Happy Father's Day weekend! Make sure you tell Dad how much you love him and miss him this weekend, but don't forget the Mom's that keep it all together.

Handsome and Beautiful: A Modern American Love Story

There's this girl I've been sweet on for a while now. Maybe you've read about her before?It took me a long while to realize exactly what I had in my life with Beautiful. I tried, for a long time, to chase her off. But she stuck with me through thick and thin and with enough time, I realized she was the love of my life. Once that came through, I had to make her my wife.

Before we could do that, she wanted to go where no other girlfriend have ever been with me...the recording studio.

I have a weekly comedy podcast with my best buddy called, Two Guys, One Podcast. This week, I sent my cohost packing and spent the evening with the woman I'm gonna spend the rest of my life with.

I'll give you some disclaimers. Our show is generally explicit. We use foul language and make dirty jokes and that's not for everyone, I understand. Honeybun and I don't exactly put any sailors to shame, but we do use a few "dirty" words and talk openly and honestly about our relationship. Its ups, its downs and its surprising present location.

I'm biased, of course, but I don't think I'm blowing smoke when I say it's a funny, engaging, interesting glimpse into just what its title suggests, "A Modern American Love Story"

So, for your approval and consideration, your entertainment and edification, but mostly because I'm madly in love with this woman and I want everyone to know about it

Episode 46: A Modern American Love Story

It's a bit of a spoiler, but I know the language will put some of you off listening, so here's a little incentive. Starting at about the 1 hour mark, we tell the story of our proposal, and then announce a surprise. Check that out (with VERY few dirty words) if you just want the big story without all the muss!

For every one that was a part of our meeting, dating, engagement or the WEDDING this weekend (that's the surprise in the podcast, you spoil-sport) a big huge 'Thank you!' from One Guy and Honeybun, Handsome and Beautiful, Joel and Kelly.

Haircut or Horrible Afternoon?

Early this week, I picked up Deuce and took him to get caught up on his immunizations. After that we got a treat (for being such big boys), and then I took him to get his haircut (I'd gotten mine cut earlier that day).Wednesday afternoon, Honeybun picked up Son #1 from school and dropped him off with me to get his haircut. Here's there conversation.

Honeybun: Daddy's going to take you to get a haircut, monkey!

Son #1: Um, a haircut...but no shots, right?

Honeybun: No shots, buddy.

Son #1: Cool. HAIRCUT!

I wonder how that conversation would have ended if there'd been shots with the haircut?

The Magic of "Sorry"

Steve Wiens is the one to finally say outloud what any parent of young children has been thinking for a while. The entire article is great, but this is my favorite bit:

Maybe it’s time to embrace being the kind of parent who says sorry when you yell. Who models what it’s like to take time for yourself. Who asks God to help you to be a better version of the person that you actually are, not for more strength to be an ideal parent.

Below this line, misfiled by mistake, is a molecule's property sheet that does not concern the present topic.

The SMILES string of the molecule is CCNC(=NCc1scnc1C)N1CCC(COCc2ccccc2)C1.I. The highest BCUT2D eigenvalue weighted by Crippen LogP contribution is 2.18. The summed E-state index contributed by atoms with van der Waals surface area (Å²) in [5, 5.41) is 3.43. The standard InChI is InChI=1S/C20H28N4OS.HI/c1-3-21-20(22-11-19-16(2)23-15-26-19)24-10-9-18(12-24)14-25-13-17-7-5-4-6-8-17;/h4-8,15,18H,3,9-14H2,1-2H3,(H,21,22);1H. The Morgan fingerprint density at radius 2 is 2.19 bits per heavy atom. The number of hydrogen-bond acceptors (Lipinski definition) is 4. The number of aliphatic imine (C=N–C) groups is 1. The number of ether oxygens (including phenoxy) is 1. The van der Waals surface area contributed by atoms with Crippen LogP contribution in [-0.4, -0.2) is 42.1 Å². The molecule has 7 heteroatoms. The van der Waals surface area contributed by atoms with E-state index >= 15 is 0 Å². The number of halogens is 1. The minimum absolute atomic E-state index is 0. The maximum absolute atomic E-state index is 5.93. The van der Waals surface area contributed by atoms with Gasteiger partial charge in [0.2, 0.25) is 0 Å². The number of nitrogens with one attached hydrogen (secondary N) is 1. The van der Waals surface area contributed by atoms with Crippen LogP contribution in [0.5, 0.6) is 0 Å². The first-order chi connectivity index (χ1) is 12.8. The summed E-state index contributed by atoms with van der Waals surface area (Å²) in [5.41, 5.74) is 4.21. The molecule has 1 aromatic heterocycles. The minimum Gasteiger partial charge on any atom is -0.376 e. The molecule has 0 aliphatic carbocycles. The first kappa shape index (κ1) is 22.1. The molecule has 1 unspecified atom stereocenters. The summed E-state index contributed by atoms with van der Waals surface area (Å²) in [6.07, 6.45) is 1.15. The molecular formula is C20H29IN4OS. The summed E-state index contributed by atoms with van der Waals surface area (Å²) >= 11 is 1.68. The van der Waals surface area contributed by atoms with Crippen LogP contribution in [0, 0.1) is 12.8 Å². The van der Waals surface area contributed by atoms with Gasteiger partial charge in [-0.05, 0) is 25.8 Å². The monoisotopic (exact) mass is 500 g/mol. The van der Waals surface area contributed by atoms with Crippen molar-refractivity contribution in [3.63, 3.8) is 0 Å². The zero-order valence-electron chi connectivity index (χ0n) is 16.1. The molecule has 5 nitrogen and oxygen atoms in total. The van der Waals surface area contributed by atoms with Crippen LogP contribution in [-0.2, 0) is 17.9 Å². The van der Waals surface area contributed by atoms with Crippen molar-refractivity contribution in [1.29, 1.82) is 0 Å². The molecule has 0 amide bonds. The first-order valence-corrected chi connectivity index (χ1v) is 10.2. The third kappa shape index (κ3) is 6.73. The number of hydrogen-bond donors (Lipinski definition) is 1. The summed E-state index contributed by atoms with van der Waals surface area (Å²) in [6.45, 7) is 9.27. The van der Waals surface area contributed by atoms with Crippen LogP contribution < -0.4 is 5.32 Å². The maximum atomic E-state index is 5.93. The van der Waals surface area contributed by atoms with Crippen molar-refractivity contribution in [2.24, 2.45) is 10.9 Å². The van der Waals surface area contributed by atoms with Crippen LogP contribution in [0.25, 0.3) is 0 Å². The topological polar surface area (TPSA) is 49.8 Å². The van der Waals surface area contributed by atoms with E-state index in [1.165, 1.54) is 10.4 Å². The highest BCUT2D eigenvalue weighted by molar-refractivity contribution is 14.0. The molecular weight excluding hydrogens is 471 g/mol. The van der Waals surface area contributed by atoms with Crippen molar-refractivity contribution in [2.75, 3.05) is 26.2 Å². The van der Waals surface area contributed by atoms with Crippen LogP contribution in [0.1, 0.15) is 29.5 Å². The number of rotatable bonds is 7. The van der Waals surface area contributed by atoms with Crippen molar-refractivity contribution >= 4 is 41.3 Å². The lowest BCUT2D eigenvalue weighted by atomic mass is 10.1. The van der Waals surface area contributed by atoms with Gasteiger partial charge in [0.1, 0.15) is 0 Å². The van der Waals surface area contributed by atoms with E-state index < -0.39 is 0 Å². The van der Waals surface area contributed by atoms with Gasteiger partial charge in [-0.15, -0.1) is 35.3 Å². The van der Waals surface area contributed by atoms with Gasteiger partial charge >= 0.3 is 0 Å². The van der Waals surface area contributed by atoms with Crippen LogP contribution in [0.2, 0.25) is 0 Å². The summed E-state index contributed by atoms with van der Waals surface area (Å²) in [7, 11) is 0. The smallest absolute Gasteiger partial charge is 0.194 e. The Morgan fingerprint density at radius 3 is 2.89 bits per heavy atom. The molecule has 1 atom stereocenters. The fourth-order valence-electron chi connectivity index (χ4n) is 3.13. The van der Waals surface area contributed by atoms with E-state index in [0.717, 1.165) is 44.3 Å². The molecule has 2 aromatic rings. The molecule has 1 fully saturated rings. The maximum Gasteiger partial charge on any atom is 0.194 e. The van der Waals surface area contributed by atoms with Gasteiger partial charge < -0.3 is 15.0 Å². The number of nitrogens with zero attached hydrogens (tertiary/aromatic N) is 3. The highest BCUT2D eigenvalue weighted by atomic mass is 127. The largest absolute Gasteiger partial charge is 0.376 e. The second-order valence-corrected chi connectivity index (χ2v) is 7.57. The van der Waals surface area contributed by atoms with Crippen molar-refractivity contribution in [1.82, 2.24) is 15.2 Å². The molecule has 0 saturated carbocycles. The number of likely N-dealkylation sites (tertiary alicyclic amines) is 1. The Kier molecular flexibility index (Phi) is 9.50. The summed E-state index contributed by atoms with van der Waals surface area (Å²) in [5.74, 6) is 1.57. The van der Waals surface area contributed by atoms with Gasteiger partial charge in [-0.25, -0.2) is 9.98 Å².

I love being a parent who says "sorry". It's a magical word, when there is real feeling behind it. That's the number one thing I'm trying to impart to Deuce right now. He's rambunctious. And impatient. And impetuous. And defiant. And 3 1/2 years old. This mostly means that he occasionally has Hulk-level rage-outs and is not only incapable of explaining the source of his anger, he's incapable of pinpointing the source of his anger. He's just angry. Or sad. Or tired. Or whateverthehellitisthatthisfeelingiscalledgoodGodDaddyWHYDON'TYOUSTOPIT?!?!?!?!?

Being three is really tough. And I know that. So, it's okay that occasionally he just falls out in the floor and needs to be in a room alone for 15 or 20 minutes before he can contain himself long enough to chitchat again. It's okay that he occasionally hits (though he knows he's not supposed to). It's even okay that sometimes he breaks stuff. Because when we've pulled ourselves back together, we face the person we hurt or disrespected, say "I'm sorry" and mean it. Then we really try as hard as we can to do better the next time.

And that's the number one thing I'm trying to teach myself right now. Sorry is just as much (maybe more) for parents as it is for kids. Parents need to help ready their kids for a world full of imperfect leaders by teaching them that even mom's and dad's get stuff wrong. Which is okay. As long as we acknowledge and apologize when we find our error.

Sorry is the most human and the most heavenly thing we do. For ourselves, for others, for God. We fail, we fix, we fail again. It's the only way yet we've figured out how to get better.

No, we don't call it a Tinkle...

No, we don't call it a tinkle. We call it a poke. -- Deuce, (correcting me on the naming of his penis.)

When you raise your kids in a co-parenting situation, as I do with my ex-wife, there are occasional hiccups. We've already crossed the "what do we call our penis'" bridge before and I thought, for Deuce, for now, we had settled on tinkle.

I wasn't in love with it, but it is what it is. Before he's using it for anything else, I'll straighten him out on the terminology.

But last night, as I'm suggesting he shouldn't grab it quite so much unless he needs to use the bathroom, I have apparently missed the name change. Years from now I will explain to him all the many reasons why we don't (thought it may seem an appropriate title) call it a poke. For now, let's just return to the simple, clinical, correct, penis.


I’ve been very proud of what I’ve been doing with Two Guys, One Podcast. But this is the coolest thing I’ve ever worked on.

Made with Paper (for iOS) and put together using iMovie on my Mac. This is Son #1’s debut as a screenwriter, so, be kind.